Eternal Longing

Eternal Longing
Piano Concerto in A minor, Op.54
The Firebird [1945 Suite]

Llŷr Williams (piano)

BBC Symphony Orchestra
Jiří Bělohlávek

Reviewed by: Douglas Cooksey

Reviewed: 21 August, 2005
Venue: Royal Albert Hall, London

They say a week is a long time in politics. The same might be said of music. After Jiří Bělohlávek splendid Mahler 9 with the Scottish National Orchestra at the Edinburgh Festival a few days earlier, this concert – on paper an attractive programme – proved a dispiriting affair. Bělohlávek takes over as Chief Conductor of the BBC Symphony Orchestra at the start of Proms 2006. A pity it is not sooner for the orchestra is clearly in need of his attention.

Least satisfactory was Llŷr Williams’s grey performance of the Schumann. It takes quite a lot to make this work dull; but despite a competent, supportive accompaniment, Williams seemed to have little to say about this music, consistently dragging it back to a point where it had nowhere to go. Nor was there much in the way of light and shade in his dynamics, save an all-purpose mezzo forte. With the work’s delectable interplay between piano and woodwinds, there is a case for an intimate approach, but this was not it. Very little personality was evident on the part of the soloist. Bělohlávek did his best to inject some vigour into the first movement’s conclusion, and accompanied sensitively in the ‘Intermezzo’, but the finale needed a shot of adrenaline.

The evening opened with Vítĕzslav Novák’s tone poem for large orchestra, Eternal Longing, written between 1903-1905 and included as part of the Proms 2005’s ‘fairy tale’ theme. Based on a short extract of Hans Christian Andersen’s “Picture-book without Pictures”, the programme describes a flight of swans – eventually a single swan – above an ocean. An example of Czech impressionism, this beautiful, melodious music is well worth an occasional outing, and it received here a confident and affectionate performance distinguished by several fine solos, notably from violist Caroline Harrison. However, at the first of the piece’s two major climaxes, where the massed violins soar aloft – or should soar aloft – the BBC Symphony’s strings were distinctly under-powered.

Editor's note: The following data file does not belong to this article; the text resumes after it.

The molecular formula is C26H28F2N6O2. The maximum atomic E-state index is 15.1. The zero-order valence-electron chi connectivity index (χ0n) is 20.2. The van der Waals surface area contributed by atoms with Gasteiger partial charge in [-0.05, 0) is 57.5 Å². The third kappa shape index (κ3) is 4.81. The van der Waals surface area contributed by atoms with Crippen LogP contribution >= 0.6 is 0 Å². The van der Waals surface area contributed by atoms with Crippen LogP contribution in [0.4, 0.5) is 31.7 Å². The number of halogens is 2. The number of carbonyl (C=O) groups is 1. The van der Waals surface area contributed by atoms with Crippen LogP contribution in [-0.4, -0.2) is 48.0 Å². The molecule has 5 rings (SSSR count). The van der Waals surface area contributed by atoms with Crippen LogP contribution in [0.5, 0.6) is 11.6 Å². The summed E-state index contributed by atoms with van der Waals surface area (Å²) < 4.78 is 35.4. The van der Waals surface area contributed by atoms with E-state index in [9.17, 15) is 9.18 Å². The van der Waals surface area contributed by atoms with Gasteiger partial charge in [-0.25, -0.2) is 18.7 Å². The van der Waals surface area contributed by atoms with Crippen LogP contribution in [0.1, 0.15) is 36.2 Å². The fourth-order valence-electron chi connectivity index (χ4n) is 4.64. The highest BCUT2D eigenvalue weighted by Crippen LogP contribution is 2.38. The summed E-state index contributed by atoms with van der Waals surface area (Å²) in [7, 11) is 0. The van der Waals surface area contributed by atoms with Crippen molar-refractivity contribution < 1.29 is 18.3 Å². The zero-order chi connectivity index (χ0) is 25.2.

The 1945 version of The Firebird was also of variable quality. Frankly, it should be possible, especially in this repertoire, to achieve a better level of orchestral response than was on display here, Bělohlávek having to work hard to achieve a semblance of unanimity from the strings in the ‘Dance of the Firebird’ despite the modest speed. Likewise, there was some distinctly sub-standard brass-playing in the ‘Infernal Dance’. Yet there were some excellent cameos – fine horn solos (despite one fluff) from Timothy Brown, sensitive bassoons in the ‘Lullaby’ and Richard Simpson’s pliant, singing oboe. More’s the pity that the remainder of the orchestra sounded so disengaged. The performance was further marred by disruptive applause between sections; by the time the work’s dénouement was reached, atmosphere had well and truly dissipated.

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